Alvin Moscow, Shipwreck Chronicler and Prolific Collaborator, Dies at 98

Alvin Moscow, who wrote a best-selling account of the sinking of the ocean liner Andrea Doria in 1956, then collaborated on the memoirs of several public figures, including Richard M. Nixon soon after he lost the 1960 presidential election to John F. Kennedy, died on Feb. 6 in North Las Vegas, Nev. He was 98.

His death, in a hospital, was confirmed by his daughter Nina Moscow.

Mr. Moscow was a reporter for The Associated Press when he covered the court hearings focused on determining the cause of the violent collision between the Andrea Doria, which was en route from Genoa, Italy, to New York, and the European-bound Stockholm, in dense fog about 45 miles south of Nantucket Island in Massachusetts on the evening of July 25, 1956.

In all, 51 people died. But in a remarkable civil maritime rescue operation, more than 1,600 passengers and crew members survived.

In “Collision Course: The Andrea Doria and the Stockholm” (1959), Mr. Moscow described the moment of impact between the ships:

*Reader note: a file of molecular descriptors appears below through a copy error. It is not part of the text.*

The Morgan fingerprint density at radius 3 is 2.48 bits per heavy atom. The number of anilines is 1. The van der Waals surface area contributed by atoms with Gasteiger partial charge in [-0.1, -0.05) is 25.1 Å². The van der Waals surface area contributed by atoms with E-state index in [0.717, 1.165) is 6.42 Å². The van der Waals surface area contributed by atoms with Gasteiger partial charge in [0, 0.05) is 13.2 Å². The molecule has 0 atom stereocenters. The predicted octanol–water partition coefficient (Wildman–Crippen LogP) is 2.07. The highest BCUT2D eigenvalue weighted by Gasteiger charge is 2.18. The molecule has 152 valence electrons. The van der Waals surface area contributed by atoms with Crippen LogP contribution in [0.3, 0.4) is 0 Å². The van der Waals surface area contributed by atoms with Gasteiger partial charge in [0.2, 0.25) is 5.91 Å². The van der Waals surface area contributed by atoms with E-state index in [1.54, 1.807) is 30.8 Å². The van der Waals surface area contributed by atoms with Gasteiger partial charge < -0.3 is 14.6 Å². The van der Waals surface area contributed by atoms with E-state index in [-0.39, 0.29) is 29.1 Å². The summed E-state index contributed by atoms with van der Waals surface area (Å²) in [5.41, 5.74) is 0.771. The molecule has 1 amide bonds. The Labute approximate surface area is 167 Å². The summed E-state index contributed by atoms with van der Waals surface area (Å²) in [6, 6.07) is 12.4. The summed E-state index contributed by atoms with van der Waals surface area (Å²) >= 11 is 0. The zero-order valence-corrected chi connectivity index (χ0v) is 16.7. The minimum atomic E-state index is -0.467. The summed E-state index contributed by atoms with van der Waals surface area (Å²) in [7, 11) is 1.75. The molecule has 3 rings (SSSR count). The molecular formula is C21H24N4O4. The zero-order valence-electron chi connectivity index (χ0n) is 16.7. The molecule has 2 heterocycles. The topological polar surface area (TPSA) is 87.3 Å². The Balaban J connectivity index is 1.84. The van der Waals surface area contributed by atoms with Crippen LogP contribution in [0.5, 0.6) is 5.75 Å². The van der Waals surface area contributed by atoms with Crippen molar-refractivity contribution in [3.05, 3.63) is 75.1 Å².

“With the force of a battering ram of more than one million tons, the Stockholm prow plunged into the speeding Italian ship, crumbling like a thin sheet of tin, until her energy was spent. With the Stockholm pinioned in her, the Andrea Doria, twice her size, pivoted sharply under the impact, dragging the Stockholm along as the giant propellers of the Italian liner churned the black sea violently to white.”

“Collision Course,” Mr. Moscow’s account of the sinking of the ocean liner Andrea Doria, was a New York Times best seller for 15 weeks.Credit…Putnam

Walter Lord, who had described the sinking of the Titanic in his book “A Night to Remember” (1955), praised Mr. Moscow’s “magnificent analysis of the accident and sinking” in a review of “Collision Course” in The New York Times.

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